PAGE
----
THE 411 ON 311

City of Houston reboots with efficient new virtual 311 system

Houston's 311 is going virtual. Image courtesy of the City of Houston

Houstonians who've been occasionally frustrated by having to call the city's 311 service for the simplest of issues are now in luck. The City of Houston has launched an innovative new virtual 311 platform.

Now, locals can address needs and create individual cases via a newly created, cloud-based "Virtual Agent." This means residents should only need to dial into the 311 call centers for the most complicated cases, which promises to reduce call volumes and wait times.

The new system officially launched on June 26; city technology and data teams have stabilized the process as the city transferred over 10 years of data into the new system, a press release notes.

Why upgrade now? Each year, the 311 Call Center receives roughly 2.2 million contacts and creates approximately 450,000 service requests, the city estimates. The 311 system was crucial during the Tax Day Flood, Hurricane Harvey, and Winter Storm Uri. This system refresh assures a more responsive and minimal wait time during times of crisis, press materials note.

Residents can now create a service request by an app (Apple and Google), web portal via the Virtual Agent, and through call taker in the 311-call center.

Some of the new functionality improvements include:

  • A customer self-service portal with a virtual agent, allowing residents to create service requests on their own
  • The ability to re-classify a case instead of having to close it and create another one
  • Cases being routed to a team, instead of an individual minimizing case inactivity due to staff being out of office
  • Cases created via web portal, app, or call taker all have the same service request numbers and, when not confidential, are searchable on all platforms
  • Prior to service requests being created, there will be a proximity search performed to ensure no duplication of cases created (e.g., pothole cases being flagged as 1000 Main St. and at the corner of Main Street and Texas Street)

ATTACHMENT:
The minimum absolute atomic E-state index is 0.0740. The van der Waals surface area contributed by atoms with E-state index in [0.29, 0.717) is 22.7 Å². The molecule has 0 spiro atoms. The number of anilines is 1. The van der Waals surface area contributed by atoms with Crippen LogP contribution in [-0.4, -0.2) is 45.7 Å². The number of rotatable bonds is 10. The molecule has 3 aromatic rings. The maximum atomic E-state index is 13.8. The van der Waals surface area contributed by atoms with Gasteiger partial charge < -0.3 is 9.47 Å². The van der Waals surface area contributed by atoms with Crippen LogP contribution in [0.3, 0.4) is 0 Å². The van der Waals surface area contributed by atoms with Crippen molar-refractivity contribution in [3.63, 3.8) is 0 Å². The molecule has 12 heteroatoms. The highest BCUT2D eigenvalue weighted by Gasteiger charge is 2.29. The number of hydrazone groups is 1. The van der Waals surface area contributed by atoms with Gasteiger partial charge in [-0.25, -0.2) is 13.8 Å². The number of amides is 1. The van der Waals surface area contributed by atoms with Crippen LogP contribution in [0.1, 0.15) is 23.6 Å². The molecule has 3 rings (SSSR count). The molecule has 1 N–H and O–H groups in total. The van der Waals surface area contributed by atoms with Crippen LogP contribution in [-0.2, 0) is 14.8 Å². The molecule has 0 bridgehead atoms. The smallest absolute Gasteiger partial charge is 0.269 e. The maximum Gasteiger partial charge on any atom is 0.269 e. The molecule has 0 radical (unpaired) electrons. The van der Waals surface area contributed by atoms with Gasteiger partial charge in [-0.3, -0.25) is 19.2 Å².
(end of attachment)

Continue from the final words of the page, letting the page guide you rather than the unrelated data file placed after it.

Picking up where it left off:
"The new, innovative system is a significant accomplishment for the City of Houston," Mayor Sylvester Turner said in a press release.

"Last fiscal year, we prioritized the development of a new 311 system by funding it through the CIP process. In nine short months, HITS and ARA were able to take that investment and develop a 311 system that modernizes 20-year-old technology and creates a platform that equips the City to better handle increased demand."

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This article originally ran on CultureMap.

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Building Houston

 
 

Rice once again is named the best collegiate value in Texas. Photo courtesy of Rice University

By one measure, earning a degree at Rice University is the smartest move in the Lone Star State.

In its eighth annual ranking of colleges and university that give students the best return on their educational investment, personal finance website SmartAsset places Rice at No. 1 in Texas and No. 10 in the U.S. It’s the only Texas school to break into the national top 10.

To determine the best-value colleges and universities in each state, SmartAsset crunched data in these categories: scholarships and grants, starting salary for new graduates, tuition, living costs, and retention rate.

While the tuition ($47,350) and student living costs ($17,800) at Rice are the highest among the top 10 Texas schools on the list, the average amount of scholarships and grants ($43,615), average starting salary ($77,900), and retention rate (97 percent) also are among the highest.

According to Rice, tuition, fees, on-campus room and board, books, and personal expenses for the 2022-23 academic year add up to $74,110. That figure, which excludes financial aid, applies to a full-time, degree-seeking student living on campus.

“Rice University is consistently ranked as a best value in higher education and is one of America’s leading teaching and research universities,” the school’s Office of Financial Aid says. “By attending Rice, you will not only receive a superior education at a reasonable cost, you also will benefit from having a Rice degree long after graduation.”

Three other schools in or near the Houston metro area appear on SmartAsset’s list of the biggest-bang-for-your-buck schools in Texas:

  • Prairie View A&M University, No. 4. The university posted the lowest retention rate (74 percent) among the 10 schools. The remaining figures sit roughly in the middle of the pack.
  • University of Houston, No. 5. The university’s tuition ($8,913) was the lowest in the top 10, as was the average amount of scholarships and grants ($6,544).
  • Texas A&M University-College Station, No. 6. The university’s living costs are the second highest among the top 10 ($17,636), while its average starting salary for new grads lands at No. 3 ($64,400).

Other schools in the state’s top 10 are:

  • University of Texas at Austin, No. 2.
  • University of Texas at Dallas (Richardson), No. 3.
  • Texas Tech University in Lubbock, No. 7.
  • LeTourneau University in Longview, No. 8.
  • University of North Texas in Denton, No. 9.
  • Texas State University in San Marcos, No. 10.

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This article originally ran on CultureMap.

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